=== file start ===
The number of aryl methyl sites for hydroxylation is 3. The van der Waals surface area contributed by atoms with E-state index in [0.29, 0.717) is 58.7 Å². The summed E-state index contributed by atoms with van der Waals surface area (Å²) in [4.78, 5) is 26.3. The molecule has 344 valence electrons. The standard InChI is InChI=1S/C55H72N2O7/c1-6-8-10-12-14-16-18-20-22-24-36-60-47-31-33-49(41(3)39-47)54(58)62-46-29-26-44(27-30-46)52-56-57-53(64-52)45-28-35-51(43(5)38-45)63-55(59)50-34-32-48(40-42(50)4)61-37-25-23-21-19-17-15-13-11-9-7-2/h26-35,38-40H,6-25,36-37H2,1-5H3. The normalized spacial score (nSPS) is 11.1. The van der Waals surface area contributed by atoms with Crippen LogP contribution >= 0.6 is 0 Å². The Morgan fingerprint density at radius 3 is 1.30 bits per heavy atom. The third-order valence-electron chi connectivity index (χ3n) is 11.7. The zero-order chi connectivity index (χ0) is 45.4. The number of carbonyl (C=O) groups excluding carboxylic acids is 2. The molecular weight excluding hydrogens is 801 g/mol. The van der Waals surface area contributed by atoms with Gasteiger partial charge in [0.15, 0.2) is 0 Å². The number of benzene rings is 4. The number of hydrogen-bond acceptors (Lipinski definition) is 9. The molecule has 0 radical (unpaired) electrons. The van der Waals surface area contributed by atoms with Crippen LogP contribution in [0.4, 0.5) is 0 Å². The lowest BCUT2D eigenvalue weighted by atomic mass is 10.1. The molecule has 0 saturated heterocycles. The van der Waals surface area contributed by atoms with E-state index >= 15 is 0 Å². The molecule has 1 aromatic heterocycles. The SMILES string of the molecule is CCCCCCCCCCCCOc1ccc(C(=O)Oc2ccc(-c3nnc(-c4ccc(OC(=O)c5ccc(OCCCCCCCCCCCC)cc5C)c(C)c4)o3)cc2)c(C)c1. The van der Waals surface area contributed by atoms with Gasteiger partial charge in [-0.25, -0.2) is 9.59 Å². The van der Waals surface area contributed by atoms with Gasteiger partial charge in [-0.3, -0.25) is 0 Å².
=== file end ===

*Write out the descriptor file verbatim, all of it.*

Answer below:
The number of aryl methyl sites for hydroxylation is 3. The van der Waals surface area contributed by atoms with E-state index in [0.29, 0.717) is 58.7 Å². The summed E-state index contributed by atoms with van der Waals surface area (Å²) in [4.78, 5) is 26.3. The molecule has 344 valence electrons. The standard InChI is InChI=1S/C55H72N2O7/c1-6-8-10-12-14-16-18-20-22-24-36-60-47-31-33-49(41(3)39-47)54(58)62-46-29-26-44(27-30-46)52-56-57-53(64-52)45-28-35-51(43(5)38-45)63-55(59)50-34-32-48(40-42(50)4)61-37-25-23-21-19-17-15-13-11-9-7-2/h26-35,38-40H,6-25,36-37H2,1-5H3. The normalized spacial score (nSPS) is 11.1. The van der Waals surface area contributed by atoms with Crippen LogP contribution >= 0.6 is 0 Å². The Morgan fingerprint density at radius 3 is 1.30 bits per heavy atom. The third-order valence-electron chi connectivity index (χ3n) is 11.7. The zero-order chi connectivity index (χ0) is 45.4. The number of carbonyl (C=O) groups excluding carboxylic acids is 2. The molecular weight excluding hydrogens is 801 g/mol. The van der Waals surface area contributed by atoms with Gasteiger partial charge in [0.15, 0.2) is 0 Å². The number of benzene rings is 4. The number of hydrogen-bond acceptors (Lipinski definition) is 9. The molecule has 0 radical (unpaired) electrons. The van der Waals surface area contributed by atoms with Crippen LogP contribution in [0.4, 0.5) is 0 Å². The lowest BCUT2D eigenvalue weighted by atomic mass is 10.1. The molecule has 0 saturated heterocycles. The van der Waals surface area contributed by atoms with E-state index >= 15 is 0 Å². The molecule has 1 aromatic heterocycles. The SMILES string of the molecule is CCCCCCCCCCCCOc1ccc(C(=O)Oc2ccc(-c3nnc(-c4ccc(OC(=O)c5ccc(OCCCCCCCCCCCC)cc5C)c(C)c4)o3)cc2)c(C)c1. The van der Waals surface area contributed by atoms with Gasteiger partial charge in [-0.25, -0.2) is 9.59 Å². The van der Waals surface area contributed by atoms with Gasteiger partial charge in [-0.3, -0.25) is 0 Å².